An Approach to the Language of Revelation
Apocalyptic language is written to reveal a message;
the word "apocalyptic" itself means to reveal. Hence, this is how we get
the word "revelation." However, only those with eyes to see can understand
the apocalyptic message, for apocalyptic language conveys a message that
is to be visualized. Of course we must hear the message, but more importantly
we must see the picture the message is painting in our minds with words.
The message is disclosed as we behold the images. For those who fail to
see the picture the message conveys, the message will remain obscure.
As we read the words of Revelation we must see
what John sees before we can hear what John is saying. The majority of
the message of Revelation is visual. Most of the New Testament is written
for those who have ears to hear, but Revelation is written for those who
have eyes to see. The message appeals to reason, but it appeals to reason
through the use of visual images described in Spirit breathed words. The
words are used to simply paint vivid pictures upon the canvas of our minds.
Apocalyptic language was used in times of persecution
to convey a message to God’s people. The world would have difficulty understanding
the message. It was a means of God revealing his judgment upon their enemies
without making their enemies aware of what he was saying. If their enemies
had understood the message, persecution would have only increased.
In Revelation John pens the words describing what
he has seen, but it is clear that it is a vision he has received from Christ.
John is commanded to put down in words what he has been allowed to see.
On the Lord's Day I was in the Spirit, and I
heard behind me a loud voice like a trumpet, which said: "Write on a scroll
what you see and send it to the seven churches: to Ephesus, Smyrna, Pergamum,
Thyatira, Sardis, Philadelphia and Laodicea." (NIV)
John uses words to paint scenes conveying the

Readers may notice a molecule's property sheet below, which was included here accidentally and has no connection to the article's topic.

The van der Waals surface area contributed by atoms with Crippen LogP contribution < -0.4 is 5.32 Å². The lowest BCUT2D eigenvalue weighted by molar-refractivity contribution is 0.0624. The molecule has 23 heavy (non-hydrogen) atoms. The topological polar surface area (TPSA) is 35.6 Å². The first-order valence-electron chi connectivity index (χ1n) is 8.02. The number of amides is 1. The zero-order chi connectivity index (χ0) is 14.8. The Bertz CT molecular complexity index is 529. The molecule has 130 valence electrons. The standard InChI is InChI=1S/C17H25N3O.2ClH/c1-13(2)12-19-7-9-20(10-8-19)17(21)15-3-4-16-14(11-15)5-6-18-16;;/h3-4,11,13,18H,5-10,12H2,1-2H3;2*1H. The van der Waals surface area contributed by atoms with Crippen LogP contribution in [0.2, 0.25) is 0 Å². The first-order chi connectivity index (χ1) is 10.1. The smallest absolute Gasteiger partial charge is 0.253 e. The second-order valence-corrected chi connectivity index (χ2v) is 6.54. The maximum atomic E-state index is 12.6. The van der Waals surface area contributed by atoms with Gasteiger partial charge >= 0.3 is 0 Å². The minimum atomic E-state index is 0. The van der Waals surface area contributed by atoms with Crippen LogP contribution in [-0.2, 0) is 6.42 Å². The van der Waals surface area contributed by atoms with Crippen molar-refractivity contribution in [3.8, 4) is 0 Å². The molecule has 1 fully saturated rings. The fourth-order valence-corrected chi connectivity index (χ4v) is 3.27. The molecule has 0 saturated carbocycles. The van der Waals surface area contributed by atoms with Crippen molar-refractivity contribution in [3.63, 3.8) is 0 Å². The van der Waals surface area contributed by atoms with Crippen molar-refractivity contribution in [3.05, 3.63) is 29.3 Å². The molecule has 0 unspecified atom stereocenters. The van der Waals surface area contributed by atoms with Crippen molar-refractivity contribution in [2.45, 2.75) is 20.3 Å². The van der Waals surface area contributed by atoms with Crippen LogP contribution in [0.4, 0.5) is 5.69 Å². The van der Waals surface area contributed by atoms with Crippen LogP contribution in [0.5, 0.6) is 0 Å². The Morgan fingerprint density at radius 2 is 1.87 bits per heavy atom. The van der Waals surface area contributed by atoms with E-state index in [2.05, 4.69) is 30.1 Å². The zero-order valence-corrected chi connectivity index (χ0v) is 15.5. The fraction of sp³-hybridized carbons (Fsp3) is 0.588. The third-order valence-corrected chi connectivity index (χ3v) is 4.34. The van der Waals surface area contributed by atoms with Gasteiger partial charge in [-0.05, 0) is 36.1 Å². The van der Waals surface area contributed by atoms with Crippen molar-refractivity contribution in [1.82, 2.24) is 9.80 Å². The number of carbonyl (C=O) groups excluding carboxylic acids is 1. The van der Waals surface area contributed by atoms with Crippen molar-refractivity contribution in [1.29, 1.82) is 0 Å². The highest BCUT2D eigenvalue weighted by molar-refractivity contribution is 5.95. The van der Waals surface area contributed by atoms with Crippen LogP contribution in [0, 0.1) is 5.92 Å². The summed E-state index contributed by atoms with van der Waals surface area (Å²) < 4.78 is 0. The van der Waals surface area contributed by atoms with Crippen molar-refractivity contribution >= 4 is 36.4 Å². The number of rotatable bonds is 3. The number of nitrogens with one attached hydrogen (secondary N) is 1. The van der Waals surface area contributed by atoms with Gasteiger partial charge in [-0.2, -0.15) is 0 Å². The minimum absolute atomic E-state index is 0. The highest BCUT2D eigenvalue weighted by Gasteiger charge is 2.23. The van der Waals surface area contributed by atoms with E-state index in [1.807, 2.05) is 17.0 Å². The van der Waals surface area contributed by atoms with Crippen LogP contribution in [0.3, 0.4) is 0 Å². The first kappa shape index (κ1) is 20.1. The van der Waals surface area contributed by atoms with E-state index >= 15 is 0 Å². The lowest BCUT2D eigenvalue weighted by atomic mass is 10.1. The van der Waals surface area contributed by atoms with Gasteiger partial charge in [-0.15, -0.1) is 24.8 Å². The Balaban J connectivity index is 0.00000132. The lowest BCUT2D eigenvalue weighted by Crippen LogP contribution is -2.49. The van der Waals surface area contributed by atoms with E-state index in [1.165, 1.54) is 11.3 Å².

grandeur of the Christian's victorious hope that mere words alone cannot
describe. John is caught up in the Spirit and sees our earthly existence
from heaven's vantage. When we read the book to visualize what John is
saying the message becomes vivid in our minds. Revelation is the only book
that allows us to see our struggles from heaven's vantage point.
Don't forget that John wrote the book so that
we can understand it. John writes, "Blessed is the one who reads the words
of this prophecy, and blessed are those who hear it and take to heart what
is written in it, because the time is near." (Revelation 1:3 NIV)
The book was written to prepare God's people for
the onslaught of persecution, which came against the church at the close
of the first century. Revelation is a book for all time, for if we can
see what God was doing for Christians during the Roman persecution. The
book helps us understand some practical lessons today.
Practical Lessons from Revelation
This book shows God
is the sovereign ruler of the world and his purpose will be done.
This book looks at history
from the throne of God.
This book tries to show
us history will come out as God planned it.
The book breathes with
The book breathes with
The book shows us the
character of our victory.
We are taught that Christ
is very close to us.
It shows us that Christ
shares the victory with us.
There is a strong appeal
to persecuted churches as people live righteously in spite of persecution,
not because of persecution.
The call of the book
is to heroic living.
It is a book of encouragement.
It is a book of patience.
It is a book of steadfastness.
The book says that when
the church is loyal to Christ, it will be opposed. It is only in compromise
that there is no opposition.